The Hill's Campaign Report: Warren up, Bloomberg down after brutal debate

The Hill's Campaign Report: Warren up, Bloomberg down after brutal debate
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Welcome to The Hill's Campaign Report, your daily rundown on all the latest news in the 2020 presidential, Senate and House races. Did someone forward this to you? Click here to subscribe.

We're Julia Manchester, Max Greenwood and Jonathan Easley. Here's what we're watching today on the campaign trail. 




ABOUT LAST NIGHT: The debate post-mortems were flooding the interwebs this morning, with the general consensus that it was a bad first debate night for former New York City Mayor Michael BloombergMichael BloombergFormer Bloomberg staffer seeks class-action lawsuit over layoffs Bloomberg spent over 0M on presidential campaign The Hill's Campaign Report: Officials in spotlight over coronavirus response MORE. The other candidates, as well as the news media, telegraphed what Bloomberg would be pressed on, whether it was his unearthed, controversial comments about redlining and stop-and-frisk or his past alleged comments about women. Critics say that Bloomberg seemed unprepared for the questions and that his answers were not well thought out. 

However, the Bloomberg campaign has worked to spin the debate in his favor. The campaign took heat on Thursday for releasing a video showing Bloomberg asking during the debate if he was the only candidate on stage to ever start a business. The video was edited to make it seem like the other candidates on stage drew massive blanks with crickets in the background. Bloomberg's campaign spokeswoman Galia Slayen tells me that the video was meant to be "tongue in cheek." "There were obviously no crickets on the debate stage," Slayen said.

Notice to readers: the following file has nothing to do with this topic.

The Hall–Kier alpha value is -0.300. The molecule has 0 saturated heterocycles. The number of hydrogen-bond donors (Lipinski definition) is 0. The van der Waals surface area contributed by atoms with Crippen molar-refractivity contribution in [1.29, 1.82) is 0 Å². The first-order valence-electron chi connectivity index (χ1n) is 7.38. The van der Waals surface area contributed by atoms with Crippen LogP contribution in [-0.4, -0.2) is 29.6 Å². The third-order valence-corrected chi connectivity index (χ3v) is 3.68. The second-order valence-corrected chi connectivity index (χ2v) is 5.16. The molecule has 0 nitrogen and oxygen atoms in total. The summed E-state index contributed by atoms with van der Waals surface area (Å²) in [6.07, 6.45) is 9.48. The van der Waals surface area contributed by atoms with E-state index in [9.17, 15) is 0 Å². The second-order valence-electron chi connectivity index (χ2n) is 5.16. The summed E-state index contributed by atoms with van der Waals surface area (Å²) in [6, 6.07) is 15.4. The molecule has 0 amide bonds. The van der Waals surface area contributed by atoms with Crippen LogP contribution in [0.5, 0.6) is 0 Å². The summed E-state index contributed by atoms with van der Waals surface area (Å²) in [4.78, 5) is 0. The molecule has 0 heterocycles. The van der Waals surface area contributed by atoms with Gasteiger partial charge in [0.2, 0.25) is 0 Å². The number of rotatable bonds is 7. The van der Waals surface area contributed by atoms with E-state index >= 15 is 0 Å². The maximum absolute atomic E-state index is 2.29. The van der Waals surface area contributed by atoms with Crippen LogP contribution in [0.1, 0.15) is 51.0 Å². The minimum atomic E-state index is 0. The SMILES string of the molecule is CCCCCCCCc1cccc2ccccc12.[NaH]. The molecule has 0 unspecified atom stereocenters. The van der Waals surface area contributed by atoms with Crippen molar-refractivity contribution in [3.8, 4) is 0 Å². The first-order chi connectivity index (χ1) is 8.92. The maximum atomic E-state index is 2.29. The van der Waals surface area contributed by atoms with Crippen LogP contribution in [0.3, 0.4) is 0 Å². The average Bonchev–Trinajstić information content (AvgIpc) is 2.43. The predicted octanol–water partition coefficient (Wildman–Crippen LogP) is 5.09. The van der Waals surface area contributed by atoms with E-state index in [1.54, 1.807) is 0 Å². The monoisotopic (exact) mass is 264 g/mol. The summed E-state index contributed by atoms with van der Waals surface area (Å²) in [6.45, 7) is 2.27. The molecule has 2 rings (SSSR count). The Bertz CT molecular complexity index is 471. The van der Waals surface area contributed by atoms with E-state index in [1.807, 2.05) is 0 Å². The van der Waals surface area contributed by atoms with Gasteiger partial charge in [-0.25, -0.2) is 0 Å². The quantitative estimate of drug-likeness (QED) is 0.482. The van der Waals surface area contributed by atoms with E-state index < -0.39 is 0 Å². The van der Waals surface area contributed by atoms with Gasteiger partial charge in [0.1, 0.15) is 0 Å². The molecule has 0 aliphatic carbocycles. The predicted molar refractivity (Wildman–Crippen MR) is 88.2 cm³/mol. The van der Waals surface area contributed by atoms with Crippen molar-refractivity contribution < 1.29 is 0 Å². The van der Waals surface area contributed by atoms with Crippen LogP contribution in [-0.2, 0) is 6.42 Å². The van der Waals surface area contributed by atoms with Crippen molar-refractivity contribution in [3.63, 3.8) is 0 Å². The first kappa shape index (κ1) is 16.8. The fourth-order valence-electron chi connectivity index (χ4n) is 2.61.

Meanwhile, the post-debate reviews seemed to play well for Sen. Elizabeth WarrenElizabeth WarrenDemocratic senators call on domestic airlines to issue cash refunds for travelers Biden's pick for vice president doesn't matter much Biden faces pesky enthusiasm challenge despite big primary numbers MORE (D-Mass.), who is in dire need of a comeback after less-than stellar performances in Iowa and New Hampshire. Warren started the debate with her fire aimed at Bloomberg, hitting him on redlining, stop-and-frisk and his past comments about women.